IBM Unloads Chip Biz To GF

Agrees to pay $1.5 billion to GlobalFoundries in wake of quarterly numbers miss, offers other gigantic perks.

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By Ed Sperling & Mark LaPedus
After months of on-again, off-again negotiations, IBM agreed to hand over its Microelectronics unit to GlobalFoundries for $1.5 billion—meaning IBM will actually pay GlobalFoundries that amount to get rid of what has become an albatross for Big Blue.

To really sweeten the deal, GlobalFoundries will become IBM’s exclusive server processor foundry for 22nm, 14nm and 10nm for the next 10 years. In addition, IBM said it would continue with its $3 billion research investment over the next five years to develop the next generation of computing. As part of the deal, GlobalFoundries will have what IBM terms “primary” access to research resulting from a collaborative effort between the Colleges of Nanoscale Science and Engineering and the State University of New York Polytechnic Institute in Albany, N.Y. On top of that, GlobalFoundries will receive thousands of patents in a deal that IBM said would give the foundry one of the largest semiconductor patent portfolios in the world.

The deal culminates months of negotiations, a brain drain from IBM in Essex Junction, Vermont, to GlobalFoundries in nearby Malta, N.Y., along with lots of haggling between the state of Vermont and IBM. The problem inside of Vermont stems from that state’s decision to decommission the Yankee nuclear power plant this quarter, which generates about 72% of the state’s electricity. IBM said the resulting increase in rates, beginning next year, would make its presence in Vermont economically difficult, and there have been  efforts to by some state officials to keep IBM where it is.

IBM runs an RF chip factory in Essex Junction, located just across the border from New York. That offers a substantial incremental opportunity for GlobalFoundries, particularly with the forthcoming emphasis on communication in the Internet of Things. IBM also will hand over its 300mm fab in East Fishkill, N.Y., although that is considered something of an aging facility by analysts.

GlobalFoundries said that it plans to provide employment opportunities for substantially all IBM employees at the two facilities who are part of the transferred businesses, except for a team of semiconductor server group employees who will remain with IBM.

Still to be seen, however, is how the companies will deal with one key aspect to the sale. IBM has been a major chip supplier to the U.S. military for the better part of a century, but GlobalFoundries is owned by a United Arab Emirates company called Advanced Technology Investment Company, or ATIC, a subsidiary of the Emirate of Abu Dhabi.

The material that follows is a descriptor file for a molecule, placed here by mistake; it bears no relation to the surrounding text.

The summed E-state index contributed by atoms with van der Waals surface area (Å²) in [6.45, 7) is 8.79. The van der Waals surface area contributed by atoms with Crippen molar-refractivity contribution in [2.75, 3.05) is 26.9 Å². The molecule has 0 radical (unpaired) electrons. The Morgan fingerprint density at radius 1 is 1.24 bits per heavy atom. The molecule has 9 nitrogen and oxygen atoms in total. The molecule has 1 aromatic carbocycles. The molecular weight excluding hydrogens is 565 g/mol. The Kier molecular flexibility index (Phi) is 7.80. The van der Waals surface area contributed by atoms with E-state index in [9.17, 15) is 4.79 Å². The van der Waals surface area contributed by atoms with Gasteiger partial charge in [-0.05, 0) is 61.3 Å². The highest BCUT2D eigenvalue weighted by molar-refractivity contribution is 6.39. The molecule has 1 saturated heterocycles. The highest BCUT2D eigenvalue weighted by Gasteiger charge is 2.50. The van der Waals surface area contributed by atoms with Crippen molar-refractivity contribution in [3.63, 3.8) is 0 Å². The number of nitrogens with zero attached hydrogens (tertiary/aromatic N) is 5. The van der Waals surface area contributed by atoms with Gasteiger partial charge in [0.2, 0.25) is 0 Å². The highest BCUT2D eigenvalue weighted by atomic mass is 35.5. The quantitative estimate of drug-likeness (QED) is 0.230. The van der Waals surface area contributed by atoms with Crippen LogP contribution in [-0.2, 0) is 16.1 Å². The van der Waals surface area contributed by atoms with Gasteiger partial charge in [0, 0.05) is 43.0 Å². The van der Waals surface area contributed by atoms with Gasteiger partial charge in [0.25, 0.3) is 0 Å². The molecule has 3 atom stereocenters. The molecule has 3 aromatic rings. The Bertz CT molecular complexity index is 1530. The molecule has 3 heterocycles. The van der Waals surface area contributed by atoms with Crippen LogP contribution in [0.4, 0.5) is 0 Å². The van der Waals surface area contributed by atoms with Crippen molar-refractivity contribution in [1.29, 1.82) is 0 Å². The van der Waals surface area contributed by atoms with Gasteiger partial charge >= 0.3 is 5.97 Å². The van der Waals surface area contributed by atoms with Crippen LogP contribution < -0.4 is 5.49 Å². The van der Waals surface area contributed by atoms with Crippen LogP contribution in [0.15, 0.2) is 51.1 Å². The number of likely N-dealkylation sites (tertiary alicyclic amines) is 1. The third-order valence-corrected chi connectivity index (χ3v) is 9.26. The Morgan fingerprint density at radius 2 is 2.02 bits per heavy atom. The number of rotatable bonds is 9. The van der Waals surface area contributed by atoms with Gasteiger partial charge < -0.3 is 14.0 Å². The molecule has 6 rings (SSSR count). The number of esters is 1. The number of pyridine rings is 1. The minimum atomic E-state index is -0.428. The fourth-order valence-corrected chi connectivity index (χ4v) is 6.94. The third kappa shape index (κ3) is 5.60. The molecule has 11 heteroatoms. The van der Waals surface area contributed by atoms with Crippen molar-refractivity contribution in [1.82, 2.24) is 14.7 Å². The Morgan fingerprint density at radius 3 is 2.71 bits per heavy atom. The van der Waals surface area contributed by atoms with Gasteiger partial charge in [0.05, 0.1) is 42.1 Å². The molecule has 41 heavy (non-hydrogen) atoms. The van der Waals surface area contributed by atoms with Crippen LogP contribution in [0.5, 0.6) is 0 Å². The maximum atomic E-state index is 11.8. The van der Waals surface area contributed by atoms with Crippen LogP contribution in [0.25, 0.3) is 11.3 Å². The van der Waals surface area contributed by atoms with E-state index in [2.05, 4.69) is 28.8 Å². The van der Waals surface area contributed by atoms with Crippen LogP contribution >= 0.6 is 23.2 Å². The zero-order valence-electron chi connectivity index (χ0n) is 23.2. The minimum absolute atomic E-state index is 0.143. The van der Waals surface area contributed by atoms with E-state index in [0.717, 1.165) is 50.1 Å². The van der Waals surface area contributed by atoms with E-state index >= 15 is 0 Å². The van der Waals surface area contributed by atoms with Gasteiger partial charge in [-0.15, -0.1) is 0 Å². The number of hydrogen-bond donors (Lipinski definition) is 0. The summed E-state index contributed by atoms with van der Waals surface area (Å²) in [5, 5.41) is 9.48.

“It is going to be interesting to note where ‘trusted foundry’ chips from the U.S. government will go to once the ownership of IBM’s chip manufacturing goes to GlobalFoundries. Micron and Intel seems like obvious choices,” said Srini Sundararajan, an analyst with Summit Research, in a research note. Many observers speculate that Intel would be the most likely candidate to assume the “trusted foundry” business from IBM.

Foundry landscape
In addition, the sale of IBM’s semiconductor unit to GlobalFoundries could add some interesting capabilities for the foundry, including deep process technology and expertise. But it won’t alter the foundry landscape in terms of overall market share, as GlobalFoundries and others still trail TSMC by a wide margin.

In 2013, GlobalFoundries was the world’s second largest foundry vendor with $4.261 billion in sales last year, according to the rankings from IC Insights. TSMC was (and still is) the leader in the foundry business with $19.85 billion in sales in 2013, according to IC Insights.

In comparison, IBM was ranked a mere 11th in the foundry business with $485 million in foundry sales in 2013, according to the firm. In 2012, IBM was also in 11th place in the foundry business with $432 million in sales in the area.

Still, GlobalFoundries and its technology partner, Samsung, are looking gain share against TSMC. TSMC recently said that its latest 16nm finFET technology won’t ship until late 2015, which is later than expected. As a result, TSMC may lose initial finFET orders from Apple and Qualcomm to two foundry rivals, GlobalFoundries and Samsung, according to analysts.

Last week, however, TSMC said it plans to speed up its finFET ramp. ”As 16nm finFET progress is ahead of schedule, TSMC now expects mass production for 16nm finFET to begin in late Q2 or early Q3 next year, compared to prior expectations of 4Q15. As a result, TSMC expects the share loss at 14nm/16nm finFET in 2015 to be lower than original expectations,” said Michael McConnell, an analyst with Pacific Crest Securities, in a research note.

Indeed, based on the current and future capital spending projections, the foundry business will remain fierce. In total, TSMC expects that its capital spending to be $9.6 billion for 2014 and slightly above $10 billion for 2015, according to Pacific Crest Securities. In total, GlobalFoundries expects that its capital spending to be $4.4 billion for 2014 and $5 billion for 2015, according to Pacific Crest Securities.

Last quarter, Intel reiterated that its 2014 capital spending would hit $11 billion, plus or minus $500 million. Samsung projects that its capital spending to be $13 billion for 2014 and $13.8 billion for 2015, according to the firm. This includes logic and memory.

Meanwhile, under the terms, IBM is expected to pay the $1.5 billion in cash to GlobalFoundries over the next three years. The company said it will take a pre-tax charge of $4.7 billion in Q3 of 2014, which includes an asset impairment, costs of sale, and cash. The sale had a huge impact on IBM’s already bad Q3 earnings report.